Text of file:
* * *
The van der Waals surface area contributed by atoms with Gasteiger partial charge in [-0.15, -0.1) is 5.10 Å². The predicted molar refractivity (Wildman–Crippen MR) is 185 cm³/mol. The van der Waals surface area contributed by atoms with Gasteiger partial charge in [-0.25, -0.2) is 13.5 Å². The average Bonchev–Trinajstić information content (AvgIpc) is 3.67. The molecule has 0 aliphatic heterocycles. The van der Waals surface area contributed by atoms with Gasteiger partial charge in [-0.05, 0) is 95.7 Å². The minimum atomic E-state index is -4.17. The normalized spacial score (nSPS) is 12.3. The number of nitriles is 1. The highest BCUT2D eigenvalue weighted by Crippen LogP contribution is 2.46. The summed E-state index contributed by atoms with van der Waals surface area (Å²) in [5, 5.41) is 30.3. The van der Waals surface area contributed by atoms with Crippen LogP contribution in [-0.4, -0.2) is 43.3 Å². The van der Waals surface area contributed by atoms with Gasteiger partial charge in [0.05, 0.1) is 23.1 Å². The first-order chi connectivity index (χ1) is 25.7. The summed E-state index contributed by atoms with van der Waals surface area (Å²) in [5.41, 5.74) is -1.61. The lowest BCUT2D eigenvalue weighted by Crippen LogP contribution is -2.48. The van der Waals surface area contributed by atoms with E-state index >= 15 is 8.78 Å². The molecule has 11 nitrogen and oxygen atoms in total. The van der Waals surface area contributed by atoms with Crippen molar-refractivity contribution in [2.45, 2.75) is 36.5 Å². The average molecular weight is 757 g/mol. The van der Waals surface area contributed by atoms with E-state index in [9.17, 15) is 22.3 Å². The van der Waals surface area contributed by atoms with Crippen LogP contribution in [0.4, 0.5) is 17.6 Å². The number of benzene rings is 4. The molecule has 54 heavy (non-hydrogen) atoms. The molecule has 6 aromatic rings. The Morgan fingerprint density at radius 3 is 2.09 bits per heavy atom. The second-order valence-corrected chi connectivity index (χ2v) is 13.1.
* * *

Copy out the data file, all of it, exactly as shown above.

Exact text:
The van der Waals surface area contributed by atoms with Gasteiger partial charge in [-0.15, -0.1) is 5.10 Å². The predicted molar refractivity (Wildman–Crippen MR) is 185 cm³/mol. The van der Waals surface area contributed by atoms with Gasteiger partial charge in [-0.25, -0.2) is 13.5 Å². The average Bonchev–Trinajstić information content (AvgIpc) is 3.67. The molecule has 0 aliphatic heterocycles. The van der Waals surface area contributed by atoms with Gasteiger partial charge in [-0.05, 0) is 95.7 Å². The minimum atomic E-state index is -4.17. The normalized spacial score (nSPS) is 12.3. The number of nitriles is 1. The highest BCUT2D eigenvalue weighted by Crippen LogP contribution is 2.46. The summed E-state index contributed by atoms with van der Waals surface area (Å²) in [5, 5.41) is 30.3. The van der Waals surface area contributed by atoms with Crippen LogP contribution in [-0.4, -0.2) is 43.3 Å². The van der Waals surface area contributed by atoms with Gasteiger partial charge in [0.05, 0.1) is 23.1 Å². The first-order chi connectivity index (χ1) is 25.7. The summed E-state index contributed by atoms with van der Waals surface area (Å²) in [5.41, 5.74) is -1.61. The lowest BCUT2D eigenvalue weighted by Crippen LogP contribution is -2.48. The van der Waals surface area contributed by atoms with E-state index >= 15 is 8.78 Å². The molecule has 11 nitrogen and oxygen atoms in total. The van der Waals surface area contributed by atoms with Crippen molar-refractivity contribution in [2.45, 2.75) is 36.5 Å². The average molecular weight is 757 g/mol. The van der Waals surface area contributed by atoms with E-state index in [9.17, 15) is 22.3 Å². The van der Waals surface area contributed by atoms with Crippen LogP contribution in [0.4, 0.5) is 17.6 Å². The number of benzene rings is 4. The molecule has 54 heavy (non-hydrogen) atoms. The molecule has 6 aromatic rings. The Morgan fingerprint density at radius 3 is 2.09 bits per heavy atom. The second-order valence-corrected chi connectivity index (χ2v) is 13.1.